The Media Oxpecker: Print, Interrupted

october 19, 2012  01:37 pm
Every week we round up media news you may have missed while you were busy swinging.
  • How did the polls react to Newsweek's decision to kill its print edition at the end of the year?

    "The chances that Newsweek will succeed as a digital-only subscription-based publication are exactly zero," says likely voter Felix Salmon:
    There's no demand for a digital Newsweek, and there's no reason, either, to carve off some chunk of the NewsBeast newsroom, call it "Newsweek", and put its journalism onto a platform where almost nobody is going to read it.

    What you're seeing here is, basically, path-dependency. If Barry Diller were given the Newsweek brand on a plate, he would never invest in turning it into some kind of subscription-based digital-only operation. The opportunity costs alone are too big: the same money, invested in the Daily Beast or in some other property with a chance of succeeding in an increasingly social world, would surely have a much higher probability of generating positive returns.

    Adds Gawker's John Cook: "Recall that the entire point of the Newsweek/Daily Beast merger, by [Barry] Diller's lights, was that print advertising was still where the money was, and that the Daily Beast needed a print operation to subsidize it. It only took two years for a print advertising vehicle to go from the Daily Beast's savior to its albatross."

  • The partisan Interactive Advertising Bureau says online ad revenue will overtake print ad revenue this year.

  • Alan Mutter is equally bearish on the outlook for print:
    While the research shows that newspapers have slightly more market clout in small and isolated communities than in cities and suburbs, the trends all point in the same direction. Although publishers in small and medium markets have slightly more time to adapt to the digital revolution than their metro colleagues, the challenges causing the New Orleans Times-Picayune to abandon seven-day print publication will affect all but a few outlier markets in the fullness of time …

    … Assuming young’uns don’t suddenly ditch their Droids in favor of print, publishers hoping to maintain the value of their franchises must invest aggressively in broadening their audiences and revenue opportunities beyond the narrow confines of their existing, monolithic, and increasingly fragile businesses.

  • Et tu, The Guardian? How the paper across the pond is moving away from newsprint and towards a "digital first" strategy.

  • Over at Gannett, 3rd quarter digital advertising gains almost made up for the decline in print revenue. Twenty-five percent of the company's overall revenue now comes from digital, including paywall-fueled subscription revenue. Enter the Wall Street Journal which declares paywalls a success.

  • Are we underestimating the amount of traffic that's arriving on our sites through social sharing? The Atlantic's Alexis Madrigal thinks so, and he's calling that traffic "dark social."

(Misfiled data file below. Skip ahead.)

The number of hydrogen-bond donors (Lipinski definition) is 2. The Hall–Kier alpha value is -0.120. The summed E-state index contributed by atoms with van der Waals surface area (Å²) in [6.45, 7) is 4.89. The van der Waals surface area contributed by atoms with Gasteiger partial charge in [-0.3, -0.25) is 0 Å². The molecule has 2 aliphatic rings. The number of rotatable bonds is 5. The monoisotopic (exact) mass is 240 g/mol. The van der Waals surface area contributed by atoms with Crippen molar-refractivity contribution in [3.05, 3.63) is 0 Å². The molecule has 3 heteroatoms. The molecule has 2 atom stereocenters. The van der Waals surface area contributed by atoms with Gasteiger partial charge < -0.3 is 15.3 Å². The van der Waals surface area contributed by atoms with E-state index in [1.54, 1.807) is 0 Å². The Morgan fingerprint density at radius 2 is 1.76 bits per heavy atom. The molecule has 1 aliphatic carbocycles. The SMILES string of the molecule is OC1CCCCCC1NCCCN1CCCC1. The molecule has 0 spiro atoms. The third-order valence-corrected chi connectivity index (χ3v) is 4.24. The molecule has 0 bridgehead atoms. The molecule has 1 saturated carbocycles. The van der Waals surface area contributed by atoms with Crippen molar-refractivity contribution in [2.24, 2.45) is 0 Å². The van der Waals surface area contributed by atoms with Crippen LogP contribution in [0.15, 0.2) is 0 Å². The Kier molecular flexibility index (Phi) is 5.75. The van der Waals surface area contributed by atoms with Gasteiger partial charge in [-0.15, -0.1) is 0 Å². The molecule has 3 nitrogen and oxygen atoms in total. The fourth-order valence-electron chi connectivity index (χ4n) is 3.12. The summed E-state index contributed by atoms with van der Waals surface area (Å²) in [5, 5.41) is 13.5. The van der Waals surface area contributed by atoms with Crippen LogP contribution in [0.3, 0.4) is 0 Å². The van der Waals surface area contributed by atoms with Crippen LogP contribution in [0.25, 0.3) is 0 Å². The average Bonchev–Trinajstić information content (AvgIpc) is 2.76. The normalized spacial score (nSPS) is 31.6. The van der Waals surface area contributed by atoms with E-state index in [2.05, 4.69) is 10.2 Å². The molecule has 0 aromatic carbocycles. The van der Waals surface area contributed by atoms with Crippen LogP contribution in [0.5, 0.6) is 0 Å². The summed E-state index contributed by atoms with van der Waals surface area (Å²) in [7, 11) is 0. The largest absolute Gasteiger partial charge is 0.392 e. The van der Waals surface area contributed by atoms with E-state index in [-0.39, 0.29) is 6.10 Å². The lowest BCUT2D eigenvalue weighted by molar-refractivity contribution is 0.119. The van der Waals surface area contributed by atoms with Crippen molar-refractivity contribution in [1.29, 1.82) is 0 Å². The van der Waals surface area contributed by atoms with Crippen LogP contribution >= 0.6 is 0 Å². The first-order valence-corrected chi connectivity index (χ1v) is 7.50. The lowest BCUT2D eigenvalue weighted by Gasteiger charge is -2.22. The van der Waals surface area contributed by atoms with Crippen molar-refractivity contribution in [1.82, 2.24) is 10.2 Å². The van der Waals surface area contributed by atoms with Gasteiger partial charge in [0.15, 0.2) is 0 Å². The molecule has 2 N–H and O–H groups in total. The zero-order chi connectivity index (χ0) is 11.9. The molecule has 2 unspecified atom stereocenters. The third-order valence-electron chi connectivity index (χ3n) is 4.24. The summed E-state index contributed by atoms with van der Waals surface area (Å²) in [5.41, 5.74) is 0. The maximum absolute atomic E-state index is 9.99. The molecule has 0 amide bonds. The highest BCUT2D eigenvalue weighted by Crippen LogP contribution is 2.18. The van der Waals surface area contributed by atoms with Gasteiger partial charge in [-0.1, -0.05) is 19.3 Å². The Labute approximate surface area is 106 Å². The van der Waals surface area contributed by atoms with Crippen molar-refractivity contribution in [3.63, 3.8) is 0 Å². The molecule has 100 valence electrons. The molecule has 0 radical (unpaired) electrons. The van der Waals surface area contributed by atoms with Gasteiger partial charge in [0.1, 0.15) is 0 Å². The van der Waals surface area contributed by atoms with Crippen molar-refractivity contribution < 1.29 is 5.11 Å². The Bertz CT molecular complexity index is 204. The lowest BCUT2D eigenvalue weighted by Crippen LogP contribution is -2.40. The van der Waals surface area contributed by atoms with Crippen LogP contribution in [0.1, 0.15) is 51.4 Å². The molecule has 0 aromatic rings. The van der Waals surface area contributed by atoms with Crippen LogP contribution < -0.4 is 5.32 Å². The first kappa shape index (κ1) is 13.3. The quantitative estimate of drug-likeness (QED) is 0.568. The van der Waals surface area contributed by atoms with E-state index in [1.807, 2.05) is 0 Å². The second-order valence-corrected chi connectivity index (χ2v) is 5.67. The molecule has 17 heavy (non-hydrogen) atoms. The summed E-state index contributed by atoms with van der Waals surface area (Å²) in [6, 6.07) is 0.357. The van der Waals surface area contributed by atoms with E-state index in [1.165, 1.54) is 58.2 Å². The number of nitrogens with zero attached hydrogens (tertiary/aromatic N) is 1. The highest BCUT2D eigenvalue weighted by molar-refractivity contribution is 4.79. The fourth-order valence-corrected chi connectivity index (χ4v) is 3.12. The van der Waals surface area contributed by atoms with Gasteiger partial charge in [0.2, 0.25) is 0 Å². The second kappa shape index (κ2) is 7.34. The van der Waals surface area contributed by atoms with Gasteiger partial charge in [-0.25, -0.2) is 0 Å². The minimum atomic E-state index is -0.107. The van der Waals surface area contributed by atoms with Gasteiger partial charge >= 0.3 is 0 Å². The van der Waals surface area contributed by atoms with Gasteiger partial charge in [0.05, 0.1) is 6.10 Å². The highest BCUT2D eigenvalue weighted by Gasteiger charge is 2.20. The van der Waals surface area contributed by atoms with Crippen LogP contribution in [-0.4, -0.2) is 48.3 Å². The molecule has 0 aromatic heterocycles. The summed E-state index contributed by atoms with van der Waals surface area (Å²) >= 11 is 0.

But BuzzFeed's Matt Buchanan is skeptical:
    A deeper dive into the extensive data BuzzFeed collects on the topic suggests that Madrigal may have overstated the case. "Dark social" is a catch-all term for traffic that includes sharing on email and IM — but also, according to BuzzFeed's data, "regular" social traffic that's being miscategorized: Clicks out of third-party clients like TweetDeck, for instance, and sharing on Facebook's mobile app and other apps.

  • Ann Friedman says journalism could use more binders full of women:
    The binder of women was assembled by women and pushed onto Romney’s desk, unsolicited. When we mock Romney’s reliance on it, we’re actually mocking a concerted strategy by an accomplished group of women to diversify their state government. Oops.

    The binder-full-of-names approach is a time-honored way of getting people (mostly men, sure, but also women) in positions of power to do more than pay lip service to the idea of diversity. In my own industry, I got so sick of hearing male editors say over and over that they didn’t know or couldn’t find any great women journalists, so I created an online compendium of recent work by women. A digital binder full of women journalists, if you will. I have no idea if editors have turned to it when they’re looking to assign articles, but I do know that its very existence disproves a classic excuse for lack of gender balance in magazine bylines. It answers a very stupid but persistent question: Where are the women writers? Right here, in this binder that I can show to you.

  • Here's some advice on "how to deal with an online shitstorm" from Maria Bustillos.

  • A South Carolina judge has ruled that email isn't protected under the Stored Communications Act. (h/t Deborah Redmond)

  • And finallly, we're paraphrasing here, but Felix Salmon essentially asks Business Insider CEO Henry Blodget, "What the shit is this?" after a writer posted the story, "I'm Going On A Pilgrimage To The Best Hotel In The World—In A Tanzanian Game Reserve," [link redacted because no one needs to read that crap]:
    Obviously this isn’t reporting ... Who exactly are you serving here? It sounds like you’re doing the sponsors’ job for them.
    To which Blodget disingenuously replied, "Lots of questions in there! Which one do you want answer to?"

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